Tax Academy models
The tax academy of the Philippines follows the model of similar dedicated learning institutions for tax authorities globally. Most tax authorities of the developed countries, including the United States of America, Great Britain, Germany, Australia and others have training institutions catering to the learning requirements of their tax collectors. In Asia, such countries as Japan, China, Malaysia, Singapore and India have these tax academies training their tax collectors.
I visited the National Tax College (NTC) of the National Tax Administration of Japan in 2009. My observations and findings of the way the NTC is operated greatly influenced the Philippine Tax Academy (PTA) legislation that we drafted.
The NTC of Japan is an institution that provides training to Japan’s tax officials as national public employees. The NTC consists of the Central Institute—composed today of the Kasumigaseki Office and the Wako Campus—and 12 regional training centers located throughout Japan. The Wako Campus is the ideal training facility, with its enviable resources of administration building, several training buildings, and auditorium, a student center, a gymnasium, several dormitory buildings with condominium-like rooms, and even a tax museum.
The National Tax Agency employs a staff training system structured around the following three pillars: (1) Group training programs provided by NTC; (2) On-the-job training individually provided by supervisors and duty advisors in the course of everyday work; and (3) Group training courses held at the workplace. The NTC also trains new recruits from high school and universities so that they can carry out the duties expected of them as tax officials. The NTC provides regular job training update programs for tax officials who are already working in the field, enabling them to keep pace with the most recent changes. Furthermore, the NTC engages in academic surveys and research on taxation while providing international training programs for overseas tax officials mostly from Asia as part of international cooperation activities. In fact, the NTC has regularly been providing training to Bureau of Internal Revenue (BIR) officials who go to Japan for these courses for several years already.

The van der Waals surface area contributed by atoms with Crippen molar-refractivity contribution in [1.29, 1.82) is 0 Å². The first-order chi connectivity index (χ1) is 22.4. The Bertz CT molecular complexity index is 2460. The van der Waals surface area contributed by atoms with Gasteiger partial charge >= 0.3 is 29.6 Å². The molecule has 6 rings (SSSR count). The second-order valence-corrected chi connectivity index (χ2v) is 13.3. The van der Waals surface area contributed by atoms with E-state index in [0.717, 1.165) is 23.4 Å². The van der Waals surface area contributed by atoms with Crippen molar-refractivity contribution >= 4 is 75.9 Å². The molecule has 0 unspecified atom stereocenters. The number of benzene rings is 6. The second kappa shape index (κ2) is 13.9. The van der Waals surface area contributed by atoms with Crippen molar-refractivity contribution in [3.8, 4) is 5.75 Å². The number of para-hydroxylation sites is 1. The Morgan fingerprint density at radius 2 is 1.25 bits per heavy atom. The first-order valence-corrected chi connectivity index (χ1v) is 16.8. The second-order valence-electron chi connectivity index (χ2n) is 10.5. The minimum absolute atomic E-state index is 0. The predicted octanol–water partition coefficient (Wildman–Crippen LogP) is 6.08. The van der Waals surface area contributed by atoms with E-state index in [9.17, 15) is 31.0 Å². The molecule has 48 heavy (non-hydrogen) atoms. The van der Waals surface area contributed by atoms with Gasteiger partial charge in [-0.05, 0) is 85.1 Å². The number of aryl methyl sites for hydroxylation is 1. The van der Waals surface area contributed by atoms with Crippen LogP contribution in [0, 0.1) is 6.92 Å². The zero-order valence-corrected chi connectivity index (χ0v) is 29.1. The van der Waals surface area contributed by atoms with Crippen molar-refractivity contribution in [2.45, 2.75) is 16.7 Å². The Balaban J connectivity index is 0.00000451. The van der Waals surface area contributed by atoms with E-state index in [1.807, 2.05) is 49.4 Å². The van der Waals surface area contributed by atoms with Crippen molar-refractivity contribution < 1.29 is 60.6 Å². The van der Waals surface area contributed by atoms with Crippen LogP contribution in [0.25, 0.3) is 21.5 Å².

The PTA can also follow the lead of other training institutes and academies in the Philippine bureaucracy, including the Department of Trade Industry, Philippine Trade Training Center, Civil Service Institute, Philippine Military Academy, Philippine National Academy, Philippine Judicial Academy, Bangko Sentral ng Pilipinas Institute, Commission on Audit Professional Development Center, Department of the Interior and Local Government-Local Government Academy, National Education Academy, Foreign Service Institute, National Defense College, National Economic and Development Authority Statistical Research and Training Center, COA Professional Development Center, Development Academy of the Philippines, Technical Education and Skills Development Authority, and the Department of Science and Technology -Technology Resource Center.
Therefore, the PTA has already several success stories that it can follow both on the local, as well as international area.
Status of the Philippine Tax Academy Act